Black History Month is the time for all of us to learn more about Black and African-American histories and spotlight their achievements in our country and our world. For respiratory therapists who have been battling COVID-19 on the front lines for months the past year, Kizzmekia Corbett, PhD, is an inspiration. Along with Barney Graham, MD, PhD, she has led the team of researchers at the NIH working with Moderna to develop one of the world’s first COVID-19 vaccines.
Who is Kizzmekia Corbett? It turns out this 34-year-old scientist has been blazing trails for much of her life.
It began in childhood
According to news reports, Dr. Corbett traces her interest in science back to childhood. As a participant in Project SEED, a program for gifted high school minority students, she studied chemistry at the University of North Carolina at Chapel Hill. When it came time for college, she earned a full-ride scholarship to the University of Maryland Baltimore County, becoming a Meyerhoff Scholar.
The Meyerhoff Scholar program mentors minorities and women in science and counts as one of its graduates former U.S. Surgeon General Jerome Adams.
Dr. Corbett’s spent her summers during her undergraduate years working in laboratories, and she eventually earned an internship at the NIH as well. A doctorate program at UNC-Chapel Hill followed, where she served as a research assistant on a project aimed at studying viral infections. Dr. Corbett earned her doctorate in microbiology and immunology. She then served as a postdoctoral fellow in the NIH’s Vaccine Research Center in 2014.
Today she is a research fellow and the scientific lead for the NIH’s Coronavirus Vaccines & Immunopathogenesis Team. The team is a part of the Vaccine Research Center, operated by the National Institute of Allergy and Infectious Diseases and headed by Anthony Fauci, MD.
Building on years of work
Dr. Corbett’s years of work in the field of immunology might have continued without much fanfare until the global pandemic hit planet Earth in early 2020. Two weeks after she shared the work she and her team had been doing for several years with members of the White House’s Coronavirus Task Force during a visit to the NIH, she found herself immersed in vaccine development for the virus.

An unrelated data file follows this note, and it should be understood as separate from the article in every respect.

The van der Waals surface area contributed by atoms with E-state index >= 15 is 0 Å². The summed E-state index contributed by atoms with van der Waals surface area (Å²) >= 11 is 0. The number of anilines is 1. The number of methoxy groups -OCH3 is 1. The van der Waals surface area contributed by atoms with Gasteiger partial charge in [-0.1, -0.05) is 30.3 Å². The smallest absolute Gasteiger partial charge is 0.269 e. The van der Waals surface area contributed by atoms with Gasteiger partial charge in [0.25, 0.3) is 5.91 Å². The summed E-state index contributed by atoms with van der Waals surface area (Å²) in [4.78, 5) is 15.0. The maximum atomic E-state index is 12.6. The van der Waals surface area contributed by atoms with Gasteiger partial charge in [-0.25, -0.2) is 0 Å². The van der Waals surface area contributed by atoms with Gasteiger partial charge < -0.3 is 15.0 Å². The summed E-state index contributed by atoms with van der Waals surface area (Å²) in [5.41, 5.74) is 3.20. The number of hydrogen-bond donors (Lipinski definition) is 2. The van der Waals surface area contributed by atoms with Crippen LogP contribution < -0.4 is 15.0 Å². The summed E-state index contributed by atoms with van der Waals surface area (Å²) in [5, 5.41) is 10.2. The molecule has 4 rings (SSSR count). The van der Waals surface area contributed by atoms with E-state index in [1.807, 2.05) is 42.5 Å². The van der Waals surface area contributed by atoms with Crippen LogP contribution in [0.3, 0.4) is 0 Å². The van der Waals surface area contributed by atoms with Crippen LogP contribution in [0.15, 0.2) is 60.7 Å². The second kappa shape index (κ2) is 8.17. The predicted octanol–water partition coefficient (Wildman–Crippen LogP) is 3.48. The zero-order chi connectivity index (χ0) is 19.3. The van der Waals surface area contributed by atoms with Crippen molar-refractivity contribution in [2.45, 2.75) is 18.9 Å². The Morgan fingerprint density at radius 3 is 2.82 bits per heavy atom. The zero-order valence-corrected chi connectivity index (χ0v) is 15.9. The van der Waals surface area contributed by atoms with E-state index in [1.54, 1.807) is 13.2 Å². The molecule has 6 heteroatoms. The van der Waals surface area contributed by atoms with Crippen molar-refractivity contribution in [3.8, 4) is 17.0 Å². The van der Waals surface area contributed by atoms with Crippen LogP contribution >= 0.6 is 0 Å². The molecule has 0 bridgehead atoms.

Building on the knowledge they had gained over many years of study, particularly in terms of vaccine development enabled by prototype pathogen preparedness, Dr. Corbett and her team designed the vaccine concept incorporated in mRNA-1273 from viral sequence data and deployed it to Moderna. On Mar. 16, just 66 days after the viral sequence first released on Jan. 10, an FDA-approved phase 1 trial began.
Less than a year later, the Moderna vaccine received emergency use authorization from the FDA. It was now ready to go into the arms of Americans, including thousands of respiratory therapists who were at the front of the line as essential health care workers when the vaccines began rolling out to hospitals across the country.
Thank-you, Dr. Corbett
During a National Urban League event in December, Dr. Fauci summed up Dr. Corbett’s contributions to ease some of the fears people had about getting the shot.
North Carolina Governor Roy Cooper recently tweeted this praise for his fellow North Carolinian and her remarkable achievement: “Dr. Corbett will go down in history for paving the way to help us beat this pandemic.”
We add our thanks to Dr. Kizzmekia Corbett for her lasting contributions to science and her tireless efforts to bring an effective vaccine again SARS-CoV-2 to the world.
Dr. Corbett explained how she and her colleagues used the concept of prototype pathogen preparedness to develop the COVID-19 vaccine in this NIH videocast.
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